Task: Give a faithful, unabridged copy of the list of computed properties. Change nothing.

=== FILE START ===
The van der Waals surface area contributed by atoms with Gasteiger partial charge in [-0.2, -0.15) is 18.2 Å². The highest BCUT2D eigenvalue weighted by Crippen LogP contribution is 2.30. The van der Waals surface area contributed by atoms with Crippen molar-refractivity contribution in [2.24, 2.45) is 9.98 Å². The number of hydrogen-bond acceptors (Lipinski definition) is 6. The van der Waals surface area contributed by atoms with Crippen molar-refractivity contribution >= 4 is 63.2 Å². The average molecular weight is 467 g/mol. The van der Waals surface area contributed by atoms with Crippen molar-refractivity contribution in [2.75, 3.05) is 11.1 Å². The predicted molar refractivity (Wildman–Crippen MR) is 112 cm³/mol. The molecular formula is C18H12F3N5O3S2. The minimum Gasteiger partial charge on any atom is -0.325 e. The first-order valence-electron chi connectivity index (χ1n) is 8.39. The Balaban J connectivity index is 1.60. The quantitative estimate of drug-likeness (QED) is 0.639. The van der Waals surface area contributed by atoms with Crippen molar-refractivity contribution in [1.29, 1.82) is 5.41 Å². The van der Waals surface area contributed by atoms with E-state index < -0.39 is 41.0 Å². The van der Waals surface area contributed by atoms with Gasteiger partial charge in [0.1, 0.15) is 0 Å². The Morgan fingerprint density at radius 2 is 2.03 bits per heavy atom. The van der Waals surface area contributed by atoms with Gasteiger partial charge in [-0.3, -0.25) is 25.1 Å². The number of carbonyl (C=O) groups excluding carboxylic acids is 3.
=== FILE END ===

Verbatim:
The van der Waals surface area contributed by atoms with Gasteiger partial charge in [-0.2, -0.15) is 18.2 Å². The highest BCUT2D eigenvalue weighted by Crippen LogP contribution is 2.30. The van der Waals surface area contributed by atoms with Crippen molar-refractivity contribution in [2.24, 2.45) is 9.98 Å². The number of hydrogen-bond acceptors (Lipinski definition) is 6. The van der Waals surface area contributed by atoms with Crippen molar-refractivity contribution >= 4 is 63.2 Å². The average molecular weight is 467 g/mol. The van der Waals surface area contributed by atoms with Crippen molar-refractivity contribution in [2.75, 3.05) is 11.1 Å². The predicted molar refractivity (Wildman–Crippen MR) is 112 cm³/mol. The molecular formula is C18H12F3N5O3S2. The minimum Gasteiger partial charge on any atom is -0.325 e. The first-order valence-electron chi connectivity index (χ1n) is 8.39. The Balaban J connectivity index is 1.60. The quantitative estimate of drug-likeness (QED) is 0.639. The van der Waals surface area contributed by atoms with Crippen molar-refractivity contribution in [1.29, 1.82) is 5.41 Å². The van der Waals surface area contributed by atoms with E-state index < -0.39 is 41.0 Å². The van der Waals surface area contributed by atoms with Gasteiger partial charge in [0.1, 0.15) is 0 Å². The Morgan fingerprint density at radius 2 is 2.03 bits per heavy atom. The van der Waals surface area contributed by atoms with Gasteiger partial charge in [-0.3, -0.25) is 25.1 Å². The number of carbonyl (C=O) groups excluding carboxylic acids is 3.